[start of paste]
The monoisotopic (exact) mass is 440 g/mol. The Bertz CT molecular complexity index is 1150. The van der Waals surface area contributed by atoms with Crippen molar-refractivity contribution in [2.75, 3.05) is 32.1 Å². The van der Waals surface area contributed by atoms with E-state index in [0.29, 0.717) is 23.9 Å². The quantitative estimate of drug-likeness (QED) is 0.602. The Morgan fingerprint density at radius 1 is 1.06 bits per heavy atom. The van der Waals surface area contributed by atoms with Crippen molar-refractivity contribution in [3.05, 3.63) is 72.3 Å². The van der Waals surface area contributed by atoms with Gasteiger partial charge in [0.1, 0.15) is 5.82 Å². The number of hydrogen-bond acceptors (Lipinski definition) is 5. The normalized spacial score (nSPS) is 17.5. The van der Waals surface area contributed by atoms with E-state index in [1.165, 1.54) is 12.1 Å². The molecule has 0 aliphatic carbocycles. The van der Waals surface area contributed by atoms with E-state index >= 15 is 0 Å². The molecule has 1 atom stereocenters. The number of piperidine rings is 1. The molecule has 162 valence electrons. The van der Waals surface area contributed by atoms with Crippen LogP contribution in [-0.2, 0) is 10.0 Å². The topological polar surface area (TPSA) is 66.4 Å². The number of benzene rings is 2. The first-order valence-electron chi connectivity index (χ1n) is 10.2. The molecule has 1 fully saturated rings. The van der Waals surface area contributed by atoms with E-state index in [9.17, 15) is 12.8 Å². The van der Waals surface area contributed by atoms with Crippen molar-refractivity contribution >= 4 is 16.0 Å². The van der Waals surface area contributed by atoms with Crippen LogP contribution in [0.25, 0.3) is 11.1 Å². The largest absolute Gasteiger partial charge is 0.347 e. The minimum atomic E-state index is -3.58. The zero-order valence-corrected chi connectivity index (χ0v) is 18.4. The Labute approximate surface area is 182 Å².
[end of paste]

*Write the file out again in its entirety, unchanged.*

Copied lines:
The monoisotopic (exact) mass is 440 g/mol. The Bertz CT molecular complexity index is 1150. The van der Waals surface area contributed by atoms with Crippen molar-refractivity contribution in [2.75, 3.05) is 32.1 Å². The van der Waals surface area contributed by atoms with E-state index in [0.29, 0.717) is 23.9 Å². The quantitative estimate of drug-likeness (QED) is 0.602. The Morgan fingerprint density at radius 1 is 1.06 bits per heavy atom. The van der Waals surface area contributed by atoms with Crippen molar-refractivity contribution in [3.05, 3.63) is 72.3 Å². The van der Waals surface area contributed by atoms with Gasteiger partial charge in [0.1, 0.15) is 5.82 Å². The number of hydrogen-bond acceptors (Lipinski definition) is 5. The normalized spacial score (nSPS) is 17.5. The van der Waals surface area contributed by atoms with E-state index in [1.165, 1.54) is 12.1 Å². The molecule has 0 aliphatic carbocycles. The van der Waals surface area contributed by atoms with E-state index >= 15 is 0 Å². The molecule has 1 atom stereocenters. The number of piperidine rings is 1. The molecule has 162 valence electrons. The van der Waals surface area contributed by atoms with Crippen LogP contribution in [-0.2, 0) is 10.0 Å². The topological polar surface area (TPSA) is 66.4 Å². The number of benzene rings is 2. The first-order valence-electron chi connectivity index (χ1n) is 10.2. The molecule has 1 fully saturated rings. The van der Waals surface area contributed by atoms with E-state index in [9.17, 15) is 12.8 Å². The van der Waals surface area contributed by atoms with Crippen molar-refractivity contribution >= 4 is 16.0 Å². The van der Waals surface area contributed by atoms with Crippen LogP contribution in [0.25, 0.3) is 11.1 Å². The largest absolute Gasteiger partial charge is 0.347 e. The minimum atomic E-state index is -3.58. The zero-order valence-corrected chi connectivity index (χ0v) is 18.4. The Labute approximate surface area is 182 Å².